The prospect of transforming houses into flats is becoming exceedingly popular. With a high demand for flats across the South East, breaking a property down into units can increase the potential for rental income in the short term. It can also improve profit on sale in the long-term.

The only major obstacle many people face is – how do you know where to start? Here at Pro Arkitects – Design & Build Experts, we can tell you everything about converting houses into flats.

Step 1: Market Researching

One question many landlords fail to ask when purchasing a house to subdivide is – are flats wanted in the neighbourhood? This is an important topic to consider, because if an error occurs, the effects could be highly costly. It’s crucial to make sure you have a market for your new properties, before you have even thought about conversions. We understand that market research takes time. However, it is the best way to ensure that the flats you’re intending to build are wanted.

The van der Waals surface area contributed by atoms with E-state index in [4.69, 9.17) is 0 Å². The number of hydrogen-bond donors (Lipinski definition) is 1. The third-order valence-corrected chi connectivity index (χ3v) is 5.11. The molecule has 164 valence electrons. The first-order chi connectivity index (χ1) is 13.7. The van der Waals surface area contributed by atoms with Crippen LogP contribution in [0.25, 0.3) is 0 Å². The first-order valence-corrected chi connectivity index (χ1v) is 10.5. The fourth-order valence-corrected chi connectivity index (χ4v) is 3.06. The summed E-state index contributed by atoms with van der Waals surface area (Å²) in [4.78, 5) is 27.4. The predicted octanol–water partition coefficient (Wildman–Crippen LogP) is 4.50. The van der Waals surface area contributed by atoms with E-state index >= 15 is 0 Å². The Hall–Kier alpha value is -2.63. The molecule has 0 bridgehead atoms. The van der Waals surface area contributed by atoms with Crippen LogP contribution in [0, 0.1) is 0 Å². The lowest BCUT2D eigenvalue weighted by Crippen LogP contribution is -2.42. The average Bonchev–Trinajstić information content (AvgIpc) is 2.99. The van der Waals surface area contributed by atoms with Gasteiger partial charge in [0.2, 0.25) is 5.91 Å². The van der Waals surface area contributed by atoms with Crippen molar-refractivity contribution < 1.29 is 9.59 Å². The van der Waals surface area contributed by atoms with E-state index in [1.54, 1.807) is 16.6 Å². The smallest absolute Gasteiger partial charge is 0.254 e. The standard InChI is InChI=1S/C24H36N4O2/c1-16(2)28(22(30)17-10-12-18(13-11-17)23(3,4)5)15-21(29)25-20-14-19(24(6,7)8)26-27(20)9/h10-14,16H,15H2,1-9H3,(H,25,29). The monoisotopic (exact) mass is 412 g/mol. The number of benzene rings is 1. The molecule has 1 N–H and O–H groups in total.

Furthermore, it’s worth pointing out that with some communities and neighbourhoods are in more significant demand of flats than others. An ideal method for elevating profits is researching the market, because in-demand locations and higher rents go well together.

Step 2: Implications for Planning

Contacting the planning department of your local council is the next thing you’ll have to do, as you will more than likely need permission. If the proposed project is accepted and permission is granted, you’ll have to apply for Building Regulations before any work commences.